By Tom Quiner

Three epic tragedies have touched my life either directly or indirectly.

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One of my oldest and best friends drowned, along with his brother, when we were in college. His Mom was dying of cancer at the time. My friend’s father was soon left without any family.

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A friend from church, who was married with six young kids and one on the way, was a victim of a double homicide.

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Some of our closest friends were attempting to adopt a child via a private adoption. Their attorney made a mistake and let them take possession of their new son before the 72 hour waiting period was up. The natural mother changed her mind, and decided to keep her son.

Our friends had to give back the son that they thought was now their own.

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I experienced the pain of each of these tragedies through the indescribable anguish my friends and their families felt.

It is the last event I’d like to comment on. A letter writer in the Des Moines Register, David Hammel, had a thought-provoking observation on the 72 hour adoption waiting period:

“In Iowa, if you want to give your child up for adoption, you must meet the following requirements. You must wait 72 hours after the baby is born. You must then receive the consent of the father. You then have another 92 hours to reconsider.

The mother has carried the baby for around nine months, has had many doctors visits and ultrasounds and much time to consider her decision. Yet Iowa considers the waiting period important so that mothers might not regret a hasty decision.”

The law makes sense. Had my friends’ attorney abided by the waiting period stipulated by adoption laws, my friends would have avoided terrible heart break.

Mr. Hammel extends the logic of the waiting period to abortion:

“If you decide to abort, you can do it on the day you find out you are pregnant. No waiting period, no discussion with the father, no chance to take back your decision. If we believe the pro choice proponents, all decisions to have an abortion are well thought out, carefully considered decisions made by level-headed, informed women.

They may have found out they were pregnant hours ago, but in that time, they have carefully considered their difficult choice. Of course, only thoughtful informed women have unwanted pregnancies; they would not be prone to impulsive choices.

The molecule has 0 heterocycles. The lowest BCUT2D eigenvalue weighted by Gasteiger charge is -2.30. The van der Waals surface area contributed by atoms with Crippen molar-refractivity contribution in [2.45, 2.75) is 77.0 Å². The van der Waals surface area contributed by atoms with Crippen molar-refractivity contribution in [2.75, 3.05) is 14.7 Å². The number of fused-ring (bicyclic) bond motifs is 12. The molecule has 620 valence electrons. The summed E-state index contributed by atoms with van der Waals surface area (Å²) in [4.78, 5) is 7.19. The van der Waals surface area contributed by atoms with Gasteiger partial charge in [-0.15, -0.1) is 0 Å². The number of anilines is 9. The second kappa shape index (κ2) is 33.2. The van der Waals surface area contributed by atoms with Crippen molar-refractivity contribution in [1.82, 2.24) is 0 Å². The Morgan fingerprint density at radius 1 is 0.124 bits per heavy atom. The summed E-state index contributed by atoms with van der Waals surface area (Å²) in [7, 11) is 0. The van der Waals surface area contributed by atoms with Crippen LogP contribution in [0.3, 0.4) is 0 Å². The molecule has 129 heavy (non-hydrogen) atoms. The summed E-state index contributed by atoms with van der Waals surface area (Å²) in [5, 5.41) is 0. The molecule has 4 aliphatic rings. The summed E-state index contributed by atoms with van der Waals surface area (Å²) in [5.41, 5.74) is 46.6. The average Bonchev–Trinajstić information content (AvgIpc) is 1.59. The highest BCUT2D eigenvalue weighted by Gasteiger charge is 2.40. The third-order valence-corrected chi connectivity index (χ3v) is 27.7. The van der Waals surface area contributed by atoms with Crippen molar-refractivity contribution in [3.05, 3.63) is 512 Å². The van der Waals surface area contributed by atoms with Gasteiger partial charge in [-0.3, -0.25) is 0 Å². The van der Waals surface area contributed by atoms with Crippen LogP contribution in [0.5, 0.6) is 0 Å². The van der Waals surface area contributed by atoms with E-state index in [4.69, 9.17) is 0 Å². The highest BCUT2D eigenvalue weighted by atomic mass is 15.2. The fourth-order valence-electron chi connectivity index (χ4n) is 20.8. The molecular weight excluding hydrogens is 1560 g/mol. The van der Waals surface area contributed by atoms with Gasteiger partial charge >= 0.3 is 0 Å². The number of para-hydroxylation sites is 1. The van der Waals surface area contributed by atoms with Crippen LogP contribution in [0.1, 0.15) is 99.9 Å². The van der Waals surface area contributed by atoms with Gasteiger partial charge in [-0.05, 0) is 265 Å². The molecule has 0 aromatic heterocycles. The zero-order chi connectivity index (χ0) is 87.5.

Is there anyone else who sees this as a contradiction? Are women who have carried their babies nine months trying to be shamed into keeping their babies? Is the 72-hour waiting period a governmental intrusion on their rights?”

Of course it’s not an intrusion of a woman’s rights. Mr. Hammel is right on the mark.

A human life is on the line. Such a life-changing decision requires careful discernment and opportunity to change one’s mind.

Every loss of something so precious as a life is a tragedy. I know. I have seen the carnage close up.

3 Comments

  1. joesix on March 23, 2012 at 4:33 pm

    We all want less abortions, and I could get on board with this 72-hour waiting period thing, but these other recent attacks on women are disgusting — making rape victims have a transvaginal ultrasound in Texas and allowing doctors to lie to their patients in Arizona.

  2. maxinebechtel on March 23, 2012 at 4:41 pm

    good reasoning! TOO often, the one who has just discovered the unwanted presence of the baby in the womb is so disturbed and anguished she can only think of the consequences of giving birth to an illegitimate baby without realizing OR admitting that it is a HUMAN BEING, one deserving of a chance and CHOICE at life! To take time to realize all the facts, a waiting period may save some precious lives!

    In some areas the ultrasound will reinforce the further possibility of saving a life. It is hard to understand WHY there are those determined to destroy these lives?

  3. irishsignora on March 24, 2012 at 8:20 pm

    I’ll never understand why there is such an objection to making sure informed consent is exactly that. For Heaven’s sake, my father-in-law had bladder cancer and couldn’t have surgery for THAT on the same day he was diagnosed!

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